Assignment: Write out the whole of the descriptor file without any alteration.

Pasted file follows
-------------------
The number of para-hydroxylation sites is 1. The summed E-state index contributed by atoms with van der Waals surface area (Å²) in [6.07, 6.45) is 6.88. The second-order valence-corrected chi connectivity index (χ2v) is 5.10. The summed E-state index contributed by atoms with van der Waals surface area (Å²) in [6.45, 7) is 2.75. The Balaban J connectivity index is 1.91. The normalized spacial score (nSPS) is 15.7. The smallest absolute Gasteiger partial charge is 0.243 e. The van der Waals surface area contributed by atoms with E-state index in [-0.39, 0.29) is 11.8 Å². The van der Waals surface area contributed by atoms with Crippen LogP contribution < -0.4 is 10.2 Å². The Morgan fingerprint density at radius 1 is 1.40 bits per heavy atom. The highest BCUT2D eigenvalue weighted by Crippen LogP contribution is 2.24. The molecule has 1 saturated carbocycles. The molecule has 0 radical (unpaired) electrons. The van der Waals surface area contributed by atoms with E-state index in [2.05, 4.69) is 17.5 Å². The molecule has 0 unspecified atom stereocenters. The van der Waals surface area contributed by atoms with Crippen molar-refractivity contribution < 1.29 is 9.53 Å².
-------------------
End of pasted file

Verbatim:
The number of para-hydroxylation sites is 1. The summed E-state index contributed by atoms with van der Waals surface area (Å²) in [6.07, 6.45) is 6.88. The second-order valence-corrected chi connectivity index (χ2v) is 5.10. The summed E-state index contributed by atoms with van der Waals surface area (Å²) in [6.45, 7) is 2.75. The Balaban J connectivity index is 1.91. The normalized spacial score (nSPS) is 15.7. The smallest absolute Gasteiger partial charge is 0.243 e. The van der Waals surface area contributed by atoms with E-state index in [-0.39, 0.29) is 11.8 Å². The van der Waals surface area contributed by atoms with Crippen LogP contribution < -0.4 is 10.2 Å². The Morgan fingerprint density at radius 1 is 1.40 bits per heavy atom. The highest BCUT2D eigenvalue weighted by Crippen LogP contribution is 2.24. The molecule has 1 saturated carbocycles. The molecule has 0 radical (unpaired) electrons. The van der Waals surface area contributed by atoms with E-state index in [2.05, 4.69) is 17.5 Å². The molecule has 0 unspecified atom stereocenters. The van der Waals surface area contributed by atoms with Crippen molar-refractivity contribution < 1.29 is 9.53 Å².